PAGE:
LONDON - The BBC said Thursday that it would overhaul its bullying and harassment policy following a report ordered in the wake of the Jimmy Savile scandal.
The changes will ensure that there is greater focus on informal rather than formal conflict resolution, but also that the time it takes to hear complaints is reduced by two thirds, it said.
"Grievances will now be heard using managers from outside the division where the issue has arisen," the BBC said.
The U.K. public broadcaster also said that it "will be removing derogatory statement restrictions, also known as "gagging clauses," from future BBC contracts."
The news came in conjunction with the publication of the "Respect at Work Review" launched in the wake of the Savile scandal. The report looked at "current BBC policies and processes relating to sexual harassment, as well as what it is like to work at the BBC more broadly with regard to respect and appropriate behavior for staff and freelancers."
The review was prepared with the help of Dinah Rose alongside the BBC’s human resources department. The inquiry reported 37 sexual harassment complaints in six years.
Separately, the BBC said it would end the use of "gagging clauses" in new contracts. However, it said it would continue to use confidentiality agreements where appropriate.
“I have been very impressed by the integrity and determination with which the BBC has undertaken this important piece of work," Rose said. "The BBC's senior management has been willing to listen to difficult and uncomfortable messages, and to accept criticism, and has sought to make practical and effective recommendations for the future."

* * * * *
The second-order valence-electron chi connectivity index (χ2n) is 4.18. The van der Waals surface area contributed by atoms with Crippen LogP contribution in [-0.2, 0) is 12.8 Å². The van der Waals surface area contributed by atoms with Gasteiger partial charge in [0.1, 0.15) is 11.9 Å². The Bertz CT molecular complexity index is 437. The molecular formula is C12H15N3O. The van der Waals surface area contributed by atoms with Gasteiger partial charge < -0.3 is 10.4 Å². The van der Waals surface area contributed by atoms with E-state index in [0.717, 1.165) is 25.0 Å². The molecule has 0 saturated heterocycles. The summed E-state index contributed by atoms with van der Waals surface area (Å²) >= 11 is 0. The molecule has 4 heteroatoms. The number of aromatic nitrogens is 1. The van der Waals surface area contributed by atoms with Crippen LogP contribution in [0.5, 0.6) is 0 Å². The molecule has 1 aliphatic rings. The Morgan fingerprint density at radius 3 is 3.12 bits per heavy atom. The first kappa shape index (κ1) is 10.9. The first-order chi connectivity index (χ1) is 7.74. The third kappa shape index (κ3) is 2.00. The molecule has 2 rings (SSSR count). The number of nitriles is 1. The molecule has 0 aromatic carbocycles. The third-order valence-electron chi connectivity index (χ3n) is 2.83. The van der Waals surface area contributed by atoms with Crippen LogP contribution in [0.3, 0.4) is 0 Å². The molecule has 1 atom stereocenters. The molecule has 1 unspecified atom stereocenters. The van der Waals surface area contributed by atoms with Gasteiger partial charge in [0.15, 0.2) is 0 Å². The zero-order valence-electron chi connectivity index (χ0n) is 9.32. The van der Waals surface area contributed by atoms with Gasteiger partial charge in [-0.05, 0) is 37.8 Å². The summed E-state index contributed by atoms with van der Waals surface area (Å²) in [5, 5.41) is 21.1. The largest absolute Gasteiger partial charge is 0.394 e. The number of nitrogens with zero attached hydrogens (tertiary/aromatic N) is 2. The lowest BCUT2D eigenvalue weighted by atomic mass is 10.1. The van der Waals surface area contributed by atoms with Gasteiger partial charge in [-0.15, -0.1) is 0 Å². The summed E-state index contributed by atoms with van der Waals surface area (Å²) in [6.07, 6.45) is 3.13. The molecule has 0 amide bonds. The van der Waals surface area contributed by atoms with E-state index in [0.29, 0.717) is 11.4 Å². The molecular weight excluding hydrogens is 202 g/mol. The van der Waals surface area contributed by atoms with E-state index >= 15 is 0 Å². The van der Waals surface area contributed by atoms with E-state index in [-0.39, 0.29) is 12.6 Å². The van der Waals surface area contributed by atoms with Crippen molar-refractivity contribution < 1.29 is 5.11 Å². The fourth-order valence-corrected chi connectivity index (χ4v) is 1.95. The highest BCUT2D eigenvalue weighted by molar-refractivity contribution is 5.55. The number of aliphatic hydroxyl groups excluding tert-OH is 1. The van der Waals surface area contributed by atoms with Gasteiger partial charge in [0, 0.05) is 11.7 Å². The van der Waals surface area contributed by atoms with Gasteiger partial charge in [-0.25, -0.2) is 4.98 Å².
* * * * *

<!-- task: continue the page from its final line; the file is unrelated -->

Said BBC director general Tony Hall: "Our staff are our greatest strength, and this report shows that they are proud to work for the BBC and that we have a culture based on values that are strongly held.
Parts of this report do however make uncomfortable reading."
Among the criticism raised by the report: Some staffers are fearful of raising complaints; people management is good, but needs to be more consistent; and "the BBC needs to be clearer about the behavior it expects from managers, staff, freelancers and talent."
Hall argued that the announced changes "show our commitment to change."
He said: "We need to be honest about our shortcomings and single-minded in addressing them. I want zero tolerance of bullying and a culture where people feel able to raise concerns and have the confidence that they will be dealt with appropriately. I also want people to be able to speak freely about their experiences of working at the BBC so that we can learn from them."
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